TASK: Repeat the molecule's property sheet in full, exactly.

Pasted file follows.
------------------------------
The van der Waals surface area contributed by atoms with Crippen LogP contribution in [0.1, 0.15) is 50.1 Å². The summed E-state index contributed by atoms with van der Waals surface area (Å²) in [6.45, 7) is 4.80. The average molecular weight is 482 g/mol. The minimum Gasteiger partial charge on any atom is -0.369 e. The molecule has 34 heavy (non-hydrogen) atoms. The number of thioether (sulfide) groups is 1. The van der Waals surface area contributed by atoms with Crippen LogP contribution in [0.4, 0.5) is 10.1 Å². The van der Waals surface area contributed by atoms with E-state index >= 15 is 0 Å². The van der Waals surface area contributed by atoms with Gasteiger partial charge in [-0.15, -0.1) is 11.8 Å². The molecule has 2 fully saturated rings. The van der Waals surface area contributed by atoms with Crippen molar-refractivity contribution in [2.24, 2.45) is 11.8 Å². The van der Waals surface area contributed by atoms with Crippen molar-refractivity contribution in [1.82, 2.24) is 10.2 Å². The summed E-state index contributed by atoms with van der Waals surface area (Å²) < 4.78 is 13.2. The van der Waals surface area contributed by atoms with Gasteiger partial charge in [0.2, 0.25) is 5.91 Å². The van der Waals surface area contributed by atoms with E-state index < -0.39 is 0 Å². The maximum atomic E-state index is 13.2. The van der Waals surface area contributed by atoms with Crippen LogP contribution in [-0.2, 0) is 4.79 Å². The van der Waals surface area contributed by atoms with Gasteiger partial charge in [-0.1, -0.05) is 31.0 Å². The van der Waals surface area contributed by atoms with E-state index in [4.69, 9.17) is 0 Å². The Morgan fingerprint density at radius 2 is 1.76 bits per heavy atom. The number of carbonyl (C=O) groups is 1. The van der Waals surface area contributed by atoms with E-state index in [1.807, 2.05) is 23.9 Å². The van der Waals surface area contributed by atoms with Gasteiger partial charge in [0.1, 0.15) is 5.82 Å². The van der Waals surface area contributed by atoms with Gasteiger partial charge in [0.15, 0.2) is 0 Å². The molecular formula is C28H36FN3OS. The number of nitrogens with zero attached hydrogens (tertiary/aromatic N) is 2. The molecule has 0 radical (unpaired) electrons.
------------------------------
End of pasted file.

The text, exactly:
The van der Waals surface area contributed by atoms with Crippen LogP contribution in [0.1, 0.15) is 50.1 Å². The summed E-state index contributed by atoms with van der Waals surface area (Å²) in [6.45, 7) is 4.80. The average molecular weight is 482 g/mol. The minimum Gasteiger partial charge on any atom is -0.369 e. The molecule has 34 heavy (non-hydrogen) atoms. The number of thioether (sulfide) groups is 1. The van der Waals surface area contributed by atoms with Crippen LogP contribution in [0.4, 0.5) is 10.1 Å². The van der Waals surface area contributed by atoms with E-state index >= 15 is 0 Å². The van der Waals surface area contributed by atoms with Gasteiger partial charge in [-0.15, -0.1) is 11.8 Å². The molecule has 2 fully saturated rings. The van der Waals surface area contributed by atoms with Crippen molar-refractivity contribution in [2.24, 2.45) is 11.8 Å². The van der Waals surface area contributed by atoms with Crippen molar-refractivity contribution in [1.82, 2.24) is 10.2 Å². The summed E-state index contributed by atoms with van der Waals surface area (Å²) < 4.78 is 13.2. The van der Waals surface area contributed by atoms with Gasteiger partial charge in [0.2, 0.25) is 5.91 Å². The van der Waals surface area contributed by atoms with E-state index < -0.39 is 0 Å². The maximum atomic E-state index is 13.2. The van der Waals surface area contributed by atoms with Crippen LogP contribution in [-0.2, 0) is 4.79 Å². The van der Waals surface area contributed by atoms with Gasteiger partial charge in [-0.1, -0.05) is 31.0 Å². The van der Waals surface area contributed by atoms with E-state index in [4.69, 9.17) is 0 Å². The Morgan fingerprint density at radius 2 is 1.76 bits per heavy atom. The number of carbonyl (C=O) groups is 1. The van der Waals surface area contributed by atoms with E-state index in [1.807, 2.05) is 23.9 Å². The van der Waals surface area contributed by atoms with Gasteiger partial charge in [0.1, 0.15) is 5.82 Å². The van der Waals surface area contributed by atoms with Gasteiger partial charge in [0.15, 0.2) is 0 Å². The molecular formula is C28H36FN3OS. The number of nitrogens with zero attached hydrogens (tertiary/aromatic N) is 2. The molecule has 0 radical (unpaired) electrons.